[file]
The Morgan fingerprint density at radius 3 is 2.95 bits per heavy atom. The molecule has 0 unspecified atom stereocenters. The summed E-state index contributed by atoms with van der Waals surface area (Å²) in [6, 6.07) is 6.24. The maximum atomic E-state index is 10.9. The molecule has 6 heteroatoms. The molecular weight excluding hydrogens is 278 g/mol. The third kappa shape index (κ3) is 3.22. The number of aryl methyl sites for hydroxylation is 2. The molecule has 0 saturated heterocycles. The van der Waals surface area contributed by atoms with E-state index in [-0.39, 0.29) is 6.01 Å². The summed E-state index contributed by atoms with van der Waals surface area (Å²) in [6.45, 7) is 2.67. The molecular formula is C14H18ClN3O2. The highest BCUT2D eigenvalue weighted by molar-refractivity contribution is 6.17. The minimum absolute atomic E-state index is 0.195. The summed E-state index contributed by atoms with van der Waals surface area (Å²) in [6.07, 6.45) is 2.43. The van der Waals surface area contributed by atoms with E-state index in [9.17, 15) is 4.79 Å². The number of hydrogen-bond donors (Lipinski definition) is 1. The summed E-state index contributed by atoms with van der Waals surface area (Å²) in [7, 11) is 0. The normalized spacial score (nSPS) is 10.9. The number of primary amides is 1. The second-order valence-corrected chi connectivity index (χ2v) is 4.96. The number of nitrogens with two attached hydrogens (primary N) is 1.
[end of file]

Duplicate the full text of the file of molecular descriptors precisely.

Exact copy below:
The Morgan fingerprint density at radius 3 is 2.95 bits per heavy atom. The molecule has 0 unspecified atom stereocenters. The summed E-state index contributed by atoms with van der Waals surface area (Å²) in [6, 6.07) is 6.24. The maximum atomic E-state index is 10.9. The molecule has 6 heteroatoms. The molecular weight excluding hydrogens is 278 g/mol. The third kappa shape index (κ3) is 3.22. The number of aryl methyl sites for hydroxylation is 2. The molecule has 0 saturated heterocycles. The van der Waals surface area contributed by atoms with E-state index in [-0.39, 0.29) is 6.01 Å². The summed E-state index contributed by atoms with van der Waals surface area (Å²) in [6.45, 7) is 2.67. The molecular formula is C14H18ClN3O2. The highest BCUT2D eigenvalue weighted by molar-refractivity contribution is 6.17. The minimum absolute atomic E-state index is 0.195. The summed E-state index contributed by atoms with van der Waals surface area (Å²) in [6.07, 6.45) is 2.43. The van der Waals surface area contributed by atoms with E-state index in [9.17, 15) is 4.79 Å². The number of hydrogen-bond donors (Lipinski definition) is 1. The summed E-state index contributed by atoms with van der Waals surface area (Å²) in [7, 11) is 0. The normalized spacial score (nSPS) is 10.9. The number of primary amides is 1. The second-order valence-corrected chi connectivity index (χ2v) is 4.96. The number of nitrogens with two attached hydrogens (primary N) is 1.